The 2022 Runner's Starter Pack: What You'll Need to Begin Your Journey
I started running in 2017 as an inexpensive way to improve my physical and mental health. Five years later, I've learned a lot about myself. I've gained new appreciation for my body and what it can do, developed impressive willpower, and feel so much stronger — in every sense of the word. But while I now run up to 20 miles a week, I haven't forgotten what it feels like to be a complete novice.
Before my first-ever run, I was uncertain and a bit timid. I didn't do any research beforehand, and I didn't purchase any special gear. In short, I was unprepared — I didn't even know what a run app was. It would have been so helpful to have a master list of running essentials laid out for me from the beginning. So, just by reading this article, you're already a step ahead.
Here's the key: you don't need a lot of gear to be a runner, but you do need the right gear. From the proper shoes to reliable earbuds, these are my must haves for every run.
HOKA Kawana Shoes
HOKA shoes are beloved by the running community — and for good reason. They're known for their unmatched comfort and cushion, and the Kawana shoes ($160) in particular are extremely versatile. They're designed to be a run-first shoe, but they're also perfect for a HIIT class, a strength session, or even just a walk around the block. They'll easily take you from your warmup to your workout, and then out to brunch afterwards. Bonus: I love that they look just as stylish with jeans or joggers as they do with running shorts or tights.
A comfortable sports bra that's supportive enough for a run can be hard to find. I always look for high-impact options that specifically state they're meant for running. This one ($68) meets those requirements and then some with its adjustable straps and compression technology.
Performance Short-Sleeve Top
A plain old T-shirt won't cut it during a run. You'll need a lightweight, breathable tee that's designed to comfortably move with you while keeping you dry. Not only does this HOKA version ($52) do all of the above, it also offers 50+ UPF protection and is made from recycled materials.
While I prefer shorts in the summer, I get the most year-round use out of my leggings. Run tights, like this pair from HOKA ($88), are typically more durable than regular leggings, and they come equipped with secure pockets for stashing your keys and cards. During peak winter, I upgrade to fleece-lined tights for extra warmth.
For outdoor runs, sunglasses aren't essential, but they're definitely nice to have. Nothing ruins a run quite like the glaring sun in your eyes. These shades ($25) were created for running and are designed to stay put while in constant motion (aka no slip, no bounce).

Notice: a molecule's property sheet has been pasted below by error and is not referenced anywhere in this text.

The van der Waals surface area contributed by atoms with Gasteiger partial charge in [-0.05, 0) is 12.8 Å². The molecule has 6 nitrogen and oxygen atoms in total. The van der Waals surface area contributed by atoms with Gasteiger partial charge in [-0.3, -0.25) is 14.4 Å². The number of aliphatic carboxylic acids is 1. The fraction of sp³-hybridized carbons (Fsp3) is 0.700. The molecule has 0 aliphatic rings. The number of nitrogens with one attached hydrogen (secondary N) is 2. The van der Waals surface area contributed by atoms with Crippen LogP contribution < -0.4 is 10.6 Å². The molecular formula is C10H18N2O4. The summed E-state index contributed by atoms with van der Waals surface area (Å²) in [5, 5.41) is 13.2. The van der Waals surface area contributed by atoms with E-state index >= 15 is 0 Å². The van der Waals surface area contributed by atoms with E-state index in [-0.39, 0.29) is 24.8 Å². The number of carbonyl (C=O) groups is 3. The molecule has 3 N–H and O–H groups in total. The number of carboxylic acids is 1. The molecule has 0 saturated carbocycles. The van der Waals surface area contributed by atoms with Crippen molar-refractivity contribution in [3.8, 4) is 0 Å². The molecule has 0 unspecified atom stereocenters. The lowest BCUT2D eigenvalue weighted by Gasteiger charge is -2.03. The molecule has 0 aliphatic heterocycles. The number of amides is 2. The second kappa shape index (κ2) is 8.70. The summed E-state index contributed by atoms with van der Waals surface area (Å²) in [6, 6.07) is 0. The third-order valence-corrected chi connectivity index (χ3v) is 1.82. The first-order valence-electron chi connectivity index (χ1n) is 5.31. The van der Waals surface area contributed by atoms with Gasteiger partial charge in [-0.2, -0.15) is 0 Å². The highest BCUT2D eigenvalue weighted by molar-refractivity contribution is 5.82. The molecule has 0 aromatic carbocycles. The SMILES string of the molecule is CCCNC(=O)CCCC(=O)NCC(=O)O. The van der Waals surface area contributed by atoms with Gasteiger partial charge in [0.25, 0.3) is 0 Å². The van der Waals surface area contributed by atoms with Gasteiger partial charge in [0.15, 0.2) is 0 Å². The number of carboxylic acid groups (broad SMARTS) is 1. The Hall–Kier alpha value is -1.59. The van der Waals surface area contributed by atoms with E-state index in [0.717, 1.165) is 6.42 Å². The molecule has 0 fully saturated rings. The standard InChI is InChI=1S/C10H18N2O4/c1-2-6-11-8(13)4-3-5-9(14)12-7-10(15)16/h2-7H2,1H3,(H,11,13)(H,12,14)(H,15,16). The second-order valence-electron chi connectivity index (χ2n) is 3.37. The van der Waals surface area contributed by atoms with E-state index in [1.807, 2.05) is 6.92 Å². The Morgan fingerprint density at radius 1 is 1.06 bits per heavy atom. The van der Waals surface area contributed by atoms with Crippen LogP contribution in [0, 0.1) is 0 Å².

Listening to something while I run is an absolute must. For me, distracting my brain from what my body is doing makes the time pass faster. I prefer to listen to podcasts as my form of escape, but no matter what you're listening to, you'll need reliable earbuds. Since wires get in the way, I've found that Bluetooth options are the way to go. These guys ($200) lock in place and even have a transparency mode that allows you to safely listen to your device while still hearing what's happening around you.
When I first started running, I literally just used the timer on my phone to gauge my runs. I wasn't keeping track of my mileage for the longest time, and I wasn't even sure how to start. Now, my run app is my best friend. It's how I set goals, track my progress, and lay out my runs day by day.
The Strava GPS and Cycling App allows you to follow your friends and even set up group challenges, like fastest 5K or longest monthly mileage. It also has typical features such as tracking your running speed, distance, analytics, and weekly miles. There's even Strava Beacon, an extra safety feature that allows loved ones to track your live location on a run.
Using an armband for your phone is definitely a personal preference. Some people ditch their phones entirely on a run and simply use their smartwatch. Others prefer to hold their phone or stash it in their pocket. I may be in the minority, but I actually hold my phone in my hands as I run because I like to glance at the time, check my progress, and so on.
If you don't have a smartwatch, consider running with an armband. It's definitely worth trying — especially if you're worried about dropping your phone. This one ($13) comes highly rated and is said to be durable, comfortable, and easy to use.
At first, I didn't think twice about my socks — I ran in the same socks I'd worn to work that day. Turns out there's a reason performance socks exist. Socks like these ($50) offer way more support, comfort, and cushion (no more blisters!). Plus, they're extra breathable and moisture wicking. Trust me, you'll notice the difference.
Running gloves are another cold-weather staple. Don't underestimate how paralyzingly cold your fingers can get in subfreezing temperatures. This pair ($42) is water repellent and has a brushed interior for warmth. It's also tech friendly, which makes checking your progress mid run a cinch.
You'll definitely want your ears protected from the cold and wind when you're on a winter run. This earband ($18) will do the trick, and it even has a hole in the back for your ponytail. I wear mine as soon as the temperature outside dips below 50 degrees.